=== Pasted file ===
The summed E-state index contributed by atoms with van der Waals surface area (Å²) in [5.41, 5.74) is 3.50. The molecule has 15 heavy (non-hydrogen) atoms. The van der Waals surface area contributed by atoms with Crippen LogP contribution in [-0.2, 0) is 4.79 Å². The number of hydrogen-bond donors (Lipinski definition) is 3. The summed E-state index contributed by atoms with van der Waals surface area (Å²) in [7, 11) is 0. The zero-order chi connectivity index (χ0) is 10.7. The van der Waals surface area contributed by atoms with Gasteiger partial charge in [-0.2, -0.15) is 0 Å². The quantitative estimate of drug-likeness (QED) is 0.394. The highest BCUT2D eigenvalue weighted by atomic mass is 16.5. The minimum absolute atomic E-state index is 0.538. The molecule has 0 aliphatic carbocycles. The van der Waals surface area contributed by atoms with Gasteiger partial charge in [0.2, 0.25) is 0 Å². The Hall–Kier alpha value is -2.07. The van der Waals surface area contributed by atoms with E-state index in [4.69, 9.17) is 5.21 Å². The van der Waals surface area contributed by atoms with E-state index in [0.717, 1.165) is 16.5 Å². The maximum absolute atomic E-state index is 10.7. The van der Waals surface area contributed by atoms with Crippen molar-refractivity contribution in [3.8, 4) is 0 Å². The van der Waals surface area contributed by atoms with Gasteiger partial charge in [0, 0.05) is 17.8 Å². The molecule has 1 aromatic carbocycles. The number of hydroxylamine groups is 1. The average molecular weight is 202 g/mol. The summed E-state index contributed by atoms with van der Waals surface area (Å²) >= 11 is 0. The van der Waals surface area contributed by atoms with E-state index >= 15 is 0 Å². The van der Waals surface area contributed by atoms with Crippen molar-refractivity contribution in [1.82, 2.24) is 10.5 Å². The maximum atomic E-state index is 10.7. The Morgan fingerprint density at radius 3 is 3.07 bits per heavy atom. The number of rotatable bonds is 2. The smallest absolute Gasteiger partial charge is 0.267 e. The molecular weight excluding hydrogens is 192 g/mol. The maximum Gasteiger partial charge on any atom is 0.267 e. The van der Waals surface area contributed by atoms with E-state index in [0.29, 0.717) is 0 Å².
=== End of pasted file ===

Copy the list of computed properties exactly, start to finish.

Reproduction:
The summed E-state index contributed by atoms with van der Waals surface area (Å²) in [5.41, 5.74) is 3.50. The molecule has 15 heavy (non-hydrogen) atoms. The van der Waals surface area contributed by atoms with Crippen LogP contribution in [-0.2, 0) is 4.79 Å². The number of hydrogen-bond donors (Lipinski definition) is 3. The summed E-state index contributed by atoms with van der Waals surface area (Å²) in [7, 11) is 0. The zero-order chi connectivity index (χ0) is 10.7. The van der Waals surface area contributed by atoms with Gasteiger partial charge in [-0.2, -0.15) is 0 Å². The quantitative estimate of drug-likeness (QED) is 0.394. The highest BCUT2D eigenvalue weighted by atomic mass is 16.5. The minimum absolute atomic E-state index is 0.538. The molecule has 0 aliphatic carbocycles. The van der Waals surface area contributed by atoms with Gasteiger partial charge in [0.2, 0.25) is 0 Å². The Hall–Kier alpha value is -2.07. The van der Waals surface area contributed by atoms with E-state index in [4.69, 9.17) is 5.21 Å². The van der Waals surface area contributed by atoms with E-state index in [0.717, 1.165) is 16.5 Å². The maximum absolute atomic E-state index is 10.7. The van der Waals surface area contributed by atoms with Crippen molar-refractivity contribution in [3.8, 4) is 0 Å². The van der Waals surface area contributed by atoms with Gasteiger partial charge in [0, 0.05) is 17.8 Å². The molecule has 1 aromatic carbocycles. The number of hydroxylamine groups is 1. The average molecular weight is 202 g/mol. The summed E-state index contributed by atoms with van der Waals surface area (Å²) >= 11 is 0. The van der Waals surface area contributed by atoms with E-state index >= 15 is 0 Å². The van der Waals surface area contributed by atoms with Crippen molar-refractivity contribution in [1.82, 2.24) is 10.5 Å². The maximum atomic E-state index is 10.7. The Morgan fingerprint density at radius 3 is 3.07 bits per heavy atom. The number of rotatable bonds is 2. The smallest absolute Gasteiger partial charge is 0.267 e. The molecular weight excluding hydrogens is 192 g/mol. The maximum Gasteiger partial charge on any atom is 0.267 e. The van der Waals surface area contributed by atoms with E-state index in [0.29, 0.717) is 0 Å².